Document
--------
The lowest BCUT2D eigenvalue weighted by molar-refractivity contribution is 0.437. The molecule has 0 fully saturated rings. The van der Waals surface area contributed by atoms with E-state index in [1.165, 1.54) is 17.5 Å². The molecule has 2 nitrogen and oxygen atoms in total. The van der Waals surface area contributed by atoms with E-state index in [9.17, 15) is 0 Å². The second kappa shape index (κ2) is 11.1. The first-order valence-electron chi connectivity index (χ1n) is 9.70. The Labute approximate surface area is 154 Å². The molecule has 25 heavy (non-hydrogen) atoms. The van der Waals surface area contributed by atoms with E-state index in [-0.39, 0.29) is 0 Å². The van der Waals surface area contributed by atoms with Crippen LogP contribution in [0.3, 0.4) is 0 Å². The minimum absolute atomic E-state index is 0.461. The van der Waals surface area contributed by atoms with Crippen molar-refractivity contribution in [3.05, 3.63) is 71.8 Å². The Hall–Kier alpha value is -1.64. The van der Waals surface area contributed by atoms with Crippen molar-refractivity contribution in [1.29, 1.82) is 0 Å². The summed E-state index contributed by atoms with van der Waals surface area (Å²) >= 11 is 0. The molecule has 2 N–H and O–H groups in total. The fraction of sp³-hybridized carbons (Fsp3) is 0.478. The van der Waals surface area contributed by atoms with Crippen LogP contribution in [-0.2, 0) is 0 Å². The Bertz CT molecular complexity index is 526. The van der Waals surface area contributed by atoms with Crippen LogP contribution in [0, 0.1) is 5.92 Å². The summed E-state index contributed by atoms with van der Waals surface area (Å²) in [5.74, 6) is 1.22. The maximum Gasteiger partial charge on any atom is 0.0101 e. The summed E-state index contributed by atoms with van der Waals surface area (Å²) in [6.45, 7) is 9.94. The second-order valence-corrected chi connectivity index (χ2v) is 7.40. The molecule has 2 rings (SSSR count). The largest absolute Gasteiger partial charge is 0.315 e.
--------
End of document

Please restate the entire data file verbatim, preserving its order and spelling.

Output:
The lowest BCUT2D eigenvalue weighted by molar-refractivity contribution is 0.437. The molecule has 0 fully saturated rings. The van der Waals surface area contributed by atoms with E-state index in [1.165, 1.54) is 17.5 Å². The molecule has 2 nitrogen and oxygen atoms in total. The van der Waals surface area contributed by atoms with E-state index in [9.17, 15) is 0 Å². The second kappa shape index (κ2) is 11.1. The first-order valence-electron chi connectivity index (χ1n) is 9.70. The Labute approximate surface area is 154 Å². The molecule has 25 heavy (non-hydrogen) atoms. The van der Waals surface area contributed by atoms with E-state index in [-0.39, 0.29) is 0 Å². The van der Waals surface area contributed by atoms with Crippen LogP contribution in [0.3, 0.4) is 0 Å². The minimum absolute atomic E-state index is 0.461. The van der Waals surface area contributed by atoms with Crippen molar-refractivity contribution in [3.05, 3.63) is 71.8 Å². The Hall–Kier alpha value is -1.64. The van der Waals surface area contributed by atoms with Crippen molar-refractivity contribution in [1.29, 1.82) is 0 Å². The summed E-state index contributed by atoms with van der Waals surface area (Å²) >= 11 is 0. The molecule has 2 N–H and O–H groups in total. The fraction of sp³-hybridized carbons (Fsp3) is 0.478. The van der Waals surface area contributed by atoms with Crippen LogP contribution in [-0.2, 0) is 0 Å². The Bertz CT molecular complexity index is 526. The van der Waals surface area contributed by atoms with Crippen LogP contribution in [0, 0.1) is 5.92 Å². The summed E-state index contributed by atoms with van der Waals surface area (Å²) in [5.74, 6) is 1.22. The maximum Gasteiger partial charge on any atom is 0.0101 e. The summed E-state index contributed by atoms with van der Waals surface area (Å²) in [6.45, 7) is 9.94. The second-order valence-corrected chi connectivity index (χ2v) is 7.40. The molecule has 2 rings (SSSR count). The largest absolute Gasteiger partial charge is 0.315 e.